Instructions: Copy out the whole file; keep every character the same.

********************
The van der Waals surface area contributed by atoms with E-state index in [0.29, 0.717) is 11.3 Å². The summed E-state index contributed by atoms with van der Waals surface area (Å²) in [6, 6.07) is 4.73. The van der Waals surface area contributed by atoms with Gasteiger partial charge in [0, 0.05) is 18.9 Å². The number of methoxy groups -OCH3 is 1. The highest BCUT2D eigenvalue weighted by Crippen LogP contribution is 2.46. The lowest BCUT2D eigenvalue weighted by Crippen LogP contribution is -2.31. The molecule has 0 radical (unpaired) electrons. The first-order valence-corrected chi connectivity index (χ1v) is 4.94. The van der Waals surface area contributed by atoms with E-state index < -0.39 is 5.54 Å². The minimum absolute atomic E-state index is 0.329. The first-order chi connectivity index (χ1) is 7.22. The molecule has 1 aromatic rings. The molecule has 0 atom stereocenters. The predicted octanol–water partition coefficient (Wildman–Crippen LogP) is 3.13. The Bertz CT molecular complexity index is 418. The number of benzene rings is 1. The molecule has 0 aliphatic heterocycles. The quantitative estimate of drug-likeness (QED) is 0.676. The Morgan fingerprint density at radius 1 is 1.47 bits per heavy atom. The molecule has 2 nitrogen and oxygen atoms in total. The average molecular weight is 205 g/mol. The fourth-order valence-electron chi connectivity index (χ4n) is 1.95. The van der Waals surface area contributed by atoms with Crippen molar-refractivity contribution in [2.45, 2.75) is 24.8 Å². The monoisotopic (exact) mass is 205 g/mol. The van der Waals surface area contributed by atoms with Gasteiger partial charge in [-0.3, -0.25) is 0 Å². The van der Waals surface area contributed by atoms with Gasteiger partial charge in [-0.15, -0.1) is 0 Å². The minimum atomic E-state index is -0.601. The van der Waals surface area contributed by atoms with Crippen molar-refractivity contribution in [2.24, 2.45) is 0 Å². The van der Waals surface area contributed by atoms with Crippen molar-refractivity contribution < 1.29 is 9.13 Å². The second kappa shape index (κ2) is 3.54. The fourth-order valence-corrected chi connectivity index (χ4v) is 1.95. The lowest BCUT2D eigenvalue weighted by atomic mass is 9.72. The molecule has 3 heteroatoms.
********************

The van der Waals surface area contributed by atoms with E-state index in [0.29, 0.717) is 11.3 Å². The summed E-state index contributed by atoms with van der Waals surface area (Å²) in [6, 6.07) is 4.73. The van der Waals surface area contributed by atoms with Gasteiger partial charge in [0, 0.05) is 18.9 Å². The number of methoxy groups -OCH3 is 1. The highest BCUT2D eigenvalue weighted by Crippen LogP contribution is 2.46. The lowest BCUT2D eigenvalue weighted by Crippen LogP contribution is -2.31. The molecule has 0 radical (unpaired) electrons. The first-order valence-corrected chi connectivity index (χ1v) is 4.94. The van der Waals surface area contributed by atoms with E-state index < -0.39 is 5.54 Å². The minimum absolute atomic E-state index is 0.329. The first-order chi connectivity index (χ1) is 7.22. The molecule has 1 aromatic rings. The molecule has 0 atom stereocenters. The predicted octanol–water partition coefficient (Wildman–Crippen LogP) is 3.13. The Bertz CT molecular complexity index is 418. The number of benzene rings is 1. The molecule has 0 aliphatic heterocycles. The quantitative estimate of drug-likeness (QED) is 0.676. The Morgan fingerprint density at radius 1 is 1.47 bits per heavy atom. The molecule has 2 nitrogen and oxygen atoms in total. The average molecular weight is 205 g/mol. The fourth-order valence-electron chi connectivity index (χ4n) is 1.95. The van der Waals surface area contributed by atoms with Crippen molar-refractivity contribution in [2.45, 2.75) is 24.8 Å². The monoisotopic (exact) mass is 205 g/mol. The van der Waals surface area contributed by atoms with Gasteiger partial charge in [-0.3, -0.25) is 0 Å². The van der Waals surface area contributed by atoms with Gasteiger partial charge in [-0.15, -0.1) is 0 Å². The minimum atomic E-state index is -0.601. The van der Waals surface area contributed by atoms with Crippen molar-refractivity contribution in [2.24, 2.45) is 0 Å². The van der Waals surface area contributed by atoms with Crippen molar-refractivity contribution < 1.29 is 9.13 Å². The second kappa shape index (κ2) is 3.54. The fourth-order valence-corrected chi connectivity index (χ4v) is 1.95. The lowest BCUT2D eigenvalue weighted by atomic mass is 9.72. The molecule has 3 heteroatoms.